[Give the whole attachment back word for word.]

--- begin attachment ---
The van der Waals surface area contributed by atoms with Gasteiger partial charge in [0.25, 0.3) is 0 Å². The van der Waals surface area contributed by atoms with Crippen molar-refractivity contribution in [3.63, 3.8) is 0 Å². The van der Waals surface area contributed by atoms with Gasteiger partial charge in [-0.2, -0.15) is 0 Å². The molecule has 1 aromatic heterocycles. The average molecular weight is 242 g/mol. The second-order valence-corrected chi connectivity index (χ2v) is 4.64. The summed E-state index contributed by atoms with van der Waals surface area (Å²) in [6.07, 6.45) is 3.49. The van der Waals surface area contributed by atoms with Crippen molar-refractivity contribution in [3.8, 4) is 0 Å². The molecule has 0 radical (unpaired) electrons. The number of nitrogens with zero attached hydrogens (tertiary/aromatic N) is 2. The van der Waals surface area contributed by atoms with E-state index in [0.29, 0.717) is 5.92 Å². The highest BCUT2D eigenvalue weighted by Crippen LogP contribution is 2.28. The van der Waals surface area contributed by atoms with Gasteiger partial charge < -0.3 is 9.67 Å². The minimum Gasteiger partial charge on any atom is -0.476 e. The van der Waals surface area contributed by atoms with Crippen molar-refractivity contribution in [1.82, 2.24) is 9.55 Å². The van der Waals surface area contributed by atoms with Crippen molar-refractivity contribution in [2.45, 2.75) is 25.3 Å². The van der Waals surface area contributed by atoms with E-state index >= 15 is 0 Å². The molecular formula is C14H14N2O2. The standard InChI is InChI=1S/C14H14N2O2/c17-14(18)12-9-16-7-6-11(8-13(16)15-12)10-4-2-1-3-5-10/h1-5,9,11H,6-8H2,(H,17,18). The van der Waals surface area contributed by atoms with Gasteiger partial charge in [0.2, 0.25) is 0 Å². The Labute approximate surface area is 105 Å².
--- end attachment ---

The van der Waals surface area contributed by atoms with Gasteiger partial charge in [0.25, 0.3) is 0 Å². The van der Waals surface area contributed by atoms with Crippen molar-refractivity contribution in [3.63, 3.8) is 0 Å². The van der Waals surface area contributed by atoms with Gasteiger partial charge in [-0.2, -0.15) is 0 Å². The molecule has 1 aromatic heterocycles. The average molecular weight is 242 g/mol. The second-order valence-corrected chi connectivity index (χ2v) is 4.64. The summed E-state index contributed by atoms with van der Waals surface area (Å²) in [6.07, 6.45) is 3.49. The van der Waals surface area contributed by atoms with Crippen molar-refractivity contribution in [3.8, 4) is 0 Å². The molecule has 0 radical (unpaired) electrons. The number of nitrogens with zero attached hydrogens (tertiary/aromatic N) is 2. The van der Waals surface area contributed by atoms with E-state index in [0.29, 0.717) is 5.92 Å². The highest BCUT2D eigenvalue weighted by Crippen LogP contribution is 2.28. The van der Waals surface area contributed by atoms with Gasteiger partial charge < -0.3 is 9.67 Å². The minimum Gasteiger partial charge on any atom is -0.476 e. The van der Waals surface area contributed by atoms with Crippen molar-refractivity contribution in [1.82, 2.24) is 9.55 Å². The van der Waals surface area contributed by atoms with Crippen molar-refractivity contribution in [2.45, 2.75) is 25.3 Å². The van der Waals surface area contributed by atoms with E-state index >= 15 is 0 Å². The molecular formula is C14H14N2O2. The standard InChI is InChI=1S/C14H14N2O2/c17-14(18)12-9-16-7-6-11(8-13(16)15-12)10-4-2-1-3-5-10/h1-5,9,11H,6-8H2,(H,17,18). The van der Waals surface area contributed by atoms with Gasteiger partial charge in [0.2, 0.25) is 0 Å². The Labute approximate surface area is 105 Å².